Islands in Literature
By Dorothy Wordsworth
Harmonious Powers with Nature work
On sky, earth, river, lake, and sea:
Sunshine and storm, whirlwind and breeze
All in one duteous task agree.
Once did I see a slip of earth,
By throbbing waves long undermined,
Loosed from its hold; — how no one knew
But all might see it float, obedient to the wind.
Might see it, from the mossy shore
Dissevered float upon the Lake,
Float, with its crest of trees adorned
On which the warbling birds their pastime take.
Food, shelter, safety there they find
There berries ripen, flowerets bloom;
There insects live their lives — and die:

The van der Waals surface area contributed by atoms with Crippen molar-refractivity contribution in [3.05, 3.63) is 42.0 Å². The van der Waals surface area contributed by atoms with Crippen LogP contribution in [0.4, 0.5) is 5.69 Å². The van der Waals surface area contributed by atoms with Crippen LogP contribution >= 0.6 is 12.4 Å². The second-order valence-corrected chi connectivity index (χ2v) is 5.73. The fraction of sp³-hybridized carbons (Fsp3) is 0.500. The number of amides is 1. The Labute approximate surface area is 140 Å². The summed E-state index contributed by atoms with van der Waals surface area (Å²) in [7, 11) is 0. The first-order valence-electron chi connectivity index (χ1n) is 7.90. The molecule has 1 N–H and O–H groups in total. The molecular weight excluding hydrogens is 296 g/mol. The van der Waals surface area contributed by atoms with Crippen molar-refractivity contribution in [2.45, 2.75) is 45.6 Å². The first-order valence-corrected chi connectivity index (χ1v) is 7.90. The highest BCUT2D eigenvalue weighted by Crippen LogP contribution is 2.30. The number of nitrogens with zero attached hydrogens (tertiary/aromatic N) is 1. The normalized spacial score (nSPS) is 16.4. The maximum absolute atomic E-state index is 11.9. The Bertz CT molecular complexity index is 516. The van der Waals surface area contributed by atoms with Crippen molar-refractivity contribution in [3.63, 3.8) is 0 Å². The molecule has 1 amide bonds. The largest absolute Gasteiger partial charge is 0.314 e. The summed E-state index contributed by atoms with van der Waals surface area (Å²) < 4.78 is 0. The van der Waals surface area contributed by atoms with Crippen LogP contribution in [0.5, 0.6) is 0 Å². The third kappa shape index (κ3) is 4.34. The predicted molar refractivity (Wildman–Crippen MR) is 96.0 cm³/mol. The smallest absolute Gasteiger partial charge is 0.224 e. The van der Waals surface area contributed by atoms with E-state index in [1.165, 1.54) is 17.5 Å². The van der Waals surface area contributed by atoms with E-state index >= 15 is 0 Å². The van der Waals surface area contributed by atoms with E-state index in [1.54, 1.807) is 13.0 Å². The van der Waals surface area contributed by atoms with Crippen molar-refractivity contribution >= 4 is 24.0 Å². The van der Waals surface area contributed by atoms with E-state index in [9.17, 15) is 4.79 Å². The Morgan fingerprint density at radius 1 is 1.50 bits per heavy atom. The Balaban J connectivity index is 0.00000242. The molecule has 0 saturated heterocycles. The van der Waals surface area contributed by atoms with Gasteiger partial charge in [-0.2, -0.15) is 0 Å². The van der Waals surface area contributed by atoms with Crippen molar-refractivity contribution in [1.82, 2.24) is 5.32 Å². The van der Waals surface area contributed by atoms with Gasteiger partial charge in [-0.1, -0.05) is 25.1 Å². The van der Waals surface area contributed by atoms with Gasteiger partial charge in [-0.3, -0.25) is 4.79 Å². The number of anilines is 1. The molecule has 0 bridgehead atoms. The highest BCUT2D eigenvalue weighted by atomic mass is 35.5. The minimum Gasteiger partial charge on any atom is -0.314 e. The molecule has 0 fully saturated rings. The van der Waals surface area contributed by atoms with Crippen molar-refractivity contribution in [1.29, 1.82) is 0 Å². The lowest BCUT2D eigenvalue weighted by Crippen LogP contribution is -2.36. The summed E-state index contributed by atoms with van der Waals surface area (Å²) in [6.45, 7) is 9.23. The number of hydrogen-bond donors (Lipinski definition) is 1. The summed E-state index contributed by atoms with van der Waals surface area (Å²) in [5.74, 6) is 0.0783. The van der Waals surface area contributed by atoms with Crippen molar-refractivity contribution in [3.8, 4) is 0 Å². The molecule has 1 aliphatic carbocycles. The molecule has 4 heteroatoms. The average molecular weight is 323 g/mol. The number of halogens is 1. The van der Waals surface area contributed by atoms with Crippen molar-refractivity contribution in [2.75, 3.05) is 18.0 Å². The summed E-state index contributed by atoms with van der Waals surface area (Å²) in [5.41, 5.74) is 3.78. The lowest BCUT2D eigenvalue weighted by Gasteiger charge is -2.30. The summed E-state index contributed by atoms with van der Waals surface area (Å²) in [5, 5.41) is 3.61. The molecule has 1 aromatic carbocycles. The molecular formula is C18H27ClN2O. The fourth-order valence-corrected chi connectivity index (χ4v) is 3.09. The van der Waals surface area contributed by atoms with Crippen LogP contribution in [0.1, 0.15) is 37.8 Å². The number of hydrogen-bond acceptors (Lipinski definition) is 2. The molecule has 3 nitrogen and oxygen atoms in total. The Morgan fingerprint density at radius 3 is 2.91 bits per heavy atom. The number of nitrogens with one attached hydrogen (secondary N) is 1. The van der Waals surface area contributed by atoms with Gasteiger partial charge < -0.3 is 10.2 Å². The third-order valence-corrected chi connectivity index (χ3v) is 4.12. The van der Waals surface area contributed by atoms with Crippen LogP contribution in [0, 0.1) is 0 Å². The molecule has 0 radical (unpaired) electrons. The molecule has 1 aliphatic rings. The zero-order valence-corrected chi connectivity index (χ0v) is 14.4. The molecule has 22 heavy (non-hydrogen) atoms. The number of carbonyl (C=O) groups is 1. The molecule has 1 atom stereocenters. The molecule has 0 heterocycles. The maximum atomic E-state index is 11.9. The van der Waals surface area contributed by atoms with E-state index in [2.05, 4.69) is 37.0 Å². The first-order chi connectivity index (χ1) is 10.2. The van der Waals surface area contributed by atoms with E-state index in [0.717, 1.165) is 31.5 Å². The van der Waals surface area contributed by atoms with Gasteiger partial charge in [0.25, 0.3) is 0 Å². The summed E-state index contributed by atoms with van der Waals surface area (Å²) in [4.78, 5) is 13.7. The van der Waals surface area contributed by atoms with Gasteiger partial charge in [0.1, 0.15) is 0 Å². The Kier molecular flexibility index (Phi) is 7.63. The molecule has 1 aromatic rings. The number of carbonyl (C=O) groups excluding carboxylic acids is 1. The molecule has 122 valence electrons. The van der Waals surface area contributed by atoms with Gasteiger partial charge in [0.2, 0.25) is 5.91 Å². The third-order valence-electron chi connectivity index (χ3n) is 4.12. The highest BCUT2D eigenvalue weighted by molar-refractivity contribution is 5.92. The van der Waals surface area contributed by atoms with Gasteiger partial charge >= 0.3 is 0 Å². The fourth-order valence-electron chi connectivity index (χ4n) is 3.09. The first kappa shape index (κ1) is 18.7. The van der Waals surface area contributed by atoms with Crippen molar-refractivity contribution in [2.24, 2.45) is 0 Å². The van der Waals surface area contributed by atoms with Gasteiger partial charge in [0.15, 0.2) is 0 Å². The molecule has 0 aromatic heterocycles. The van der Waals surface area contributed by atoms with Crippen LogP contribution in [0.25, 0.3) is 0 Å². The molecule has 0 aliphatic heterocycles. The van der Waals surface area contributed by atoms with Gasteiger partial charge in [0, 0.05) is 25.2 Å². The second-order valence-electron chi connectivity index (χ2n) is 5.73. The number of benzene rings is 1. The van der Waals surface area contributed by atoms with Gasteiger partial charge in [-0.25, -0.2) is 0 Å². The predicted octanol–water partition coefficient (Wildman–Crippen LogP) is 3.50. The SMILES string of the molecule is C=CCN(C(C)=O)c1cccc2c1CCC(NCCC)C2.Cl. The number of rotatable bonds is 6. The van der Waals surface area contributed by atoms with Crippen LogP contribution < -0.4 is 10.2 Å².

A peopled world it is; in size a tiny room.
And thus through many seasons’ space
This little Island may survive
But Nature, though we mark her not,
Will take away — may cease to give.
Perchance when you are wandering forth
Upon some vacant sunny day
Without an object, hope, or fear,
Thither your eyes may turn — the Isle is passed away.
Buried beneath the glittering Lake!
Its place no longer to be found,
Yet the lost fragments shall remain,
To fertilize some other ground.